We saw a smaller 3% improvement with the R5 3600, but again Windows 11 was still faster with a small margin.
The Ryzen 9 5950X was also found to be faster when running Windows 11, again boosting performance by 5%. The R5 3600 was also faster with the new operating system, although here the margin was only 2%.
Cyberpunk 2077 results are similar to Rainbow Six Siege and Watch Dogs Legion. Windows 11 offers a 5% performance increase with the 5950X and a smaller 2% increase in performance with the R5 3600.
When it comes to game load times – or rather level load times – as we’ve seen with Intel processors, Windows 11 isn’t doing anything to reduce them.
The Ryzen 5 3600 took 11 seconds to load Windows regardless of the version used. The 5950X was a bit faster with Windows 10, taking 10 seconds to reach the desktop from the boot selection menu in the BIOS. Meanwhile, Windows 11 took 12 seconds as it seemed to take longer to pass the loading screen. These results are consistent with what we found when testing with Intel processors.
Finally, we have CrystalDiskMark storage results and when it comes to sequential throughput, Windows 11 does not offer any performance advantage over Windows 10. However, just as we found out when testing Intel processors, Windows It appears to improve random read and write performance considerably.
With the 5950X, we envision an almost 70% increase in write performance and a more than 20% increase in read throughput. Again, this matches what we’ve seen before when testing Intel Core processors.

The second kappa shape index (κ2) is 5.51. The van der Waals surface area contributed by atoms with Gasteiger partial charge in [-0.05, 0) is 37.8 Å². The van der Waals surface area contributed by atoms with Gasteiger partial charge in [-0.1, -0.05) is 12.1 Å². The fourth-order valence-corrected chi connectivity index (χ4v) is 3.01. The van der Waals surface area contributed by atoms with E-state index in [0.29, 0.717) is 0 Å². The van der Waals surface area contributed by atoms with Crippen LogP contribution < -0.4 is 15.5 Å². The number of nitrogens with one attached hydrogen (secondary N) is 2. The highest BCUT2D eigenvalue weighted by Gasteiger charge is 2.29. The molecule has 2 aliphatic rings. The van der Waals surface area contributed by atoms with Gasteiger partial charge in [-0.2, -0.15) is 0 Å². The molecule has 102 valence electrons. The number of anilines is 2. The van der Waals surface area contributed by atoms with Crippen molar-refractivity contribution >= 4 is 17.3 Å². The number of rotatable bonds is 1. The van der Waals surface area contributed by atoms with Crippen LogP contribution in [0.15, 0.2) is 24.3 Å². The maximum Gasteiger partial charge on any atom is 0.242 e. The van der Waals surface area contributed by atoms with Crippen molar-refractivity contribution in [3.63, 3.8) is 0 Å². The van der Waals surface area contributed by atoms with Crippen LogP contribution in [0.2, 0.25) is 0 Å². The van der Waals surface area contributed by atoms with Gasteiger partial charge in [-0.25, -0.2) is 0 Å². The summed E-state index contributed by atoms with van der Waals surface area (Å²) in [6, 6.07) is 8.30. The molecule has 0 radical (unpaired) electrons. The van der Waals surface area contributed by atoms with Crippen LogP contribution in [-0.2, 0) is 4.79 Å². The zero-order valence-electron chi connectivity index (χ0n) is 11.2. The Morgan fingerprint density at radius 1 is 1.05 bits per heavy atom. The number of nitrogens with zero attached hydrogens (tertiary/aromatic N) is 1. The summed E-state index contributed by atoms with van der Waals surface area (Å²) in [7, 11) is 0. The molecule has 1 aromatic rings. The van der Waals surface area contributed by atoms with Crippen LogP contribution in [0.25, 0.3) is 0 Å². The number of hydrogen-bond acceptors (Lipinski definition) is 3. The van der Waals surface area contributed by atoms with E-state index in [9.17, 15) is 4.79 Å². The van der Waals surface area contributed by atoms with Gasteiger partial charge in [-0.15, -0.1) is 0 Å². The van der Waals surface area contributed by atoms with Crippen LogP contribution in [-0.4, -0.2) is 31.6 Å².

Big gains were also seen when using the Ryzen 5 3600, as write performance was improved by 44% and read performance by 30%. I was not convinced that the gains seen when testing Intel processors were accurate, but having seen the same thing on a completely different platform with different installations of the two operating systems, I am now confident that this data are correct.
What we have learned
These results were only a little more interesting than what we found when testing 10th and 11th generation Intel Core processors, which for the most part saw no performance difference between Windows 11 and 10 for applications. and games.
The same is true with Ryzen, especially when it comes to app performance. For games this can vary from zero delta as seen in F1 2021, to a small increase of around 2-5% with Windows 11. The Ryzen 9 5950X was often around 5% faster with the newer. operating system and while this is an insignificant difference for gamers, it is less trivial for product reviews.
Initially, we planned to go the practical route for our next Intel Alder Lake processor reviews, and that was to reuse Windows 10 data that we had already collected for Ryzen and Intel processors. After all, we only have a short time to prepare this content and the idea of cramming the 12th gen base tests in a week with all the other processors was no fun.
But with Windows 11 consistently delivering better gaming performance for Ryzen, even if only in the range of 2% to 5% for the games we tested, the more we were left with the dilemma of what do, and so the more it became clear that we had better throw away all existing data and start over.
And so, something to look forward to in a few more days … all of our Alder Lake content and processors will be tested using the latest version of Windows 11, with all updates applied and VBS disabled. All motherboard BIOS will also be updated with the latest revisions and we have gone from the RTX 2080 Ti for application testing and the RTX 3090 for gaming testing, to the Radeon RX 6900 XT which was used. exclusively for all tests.
There’s still plenty of benchmarking left before we see our first Alder Lake processor review and there will be an avalanche of content to follow. Stay tuned.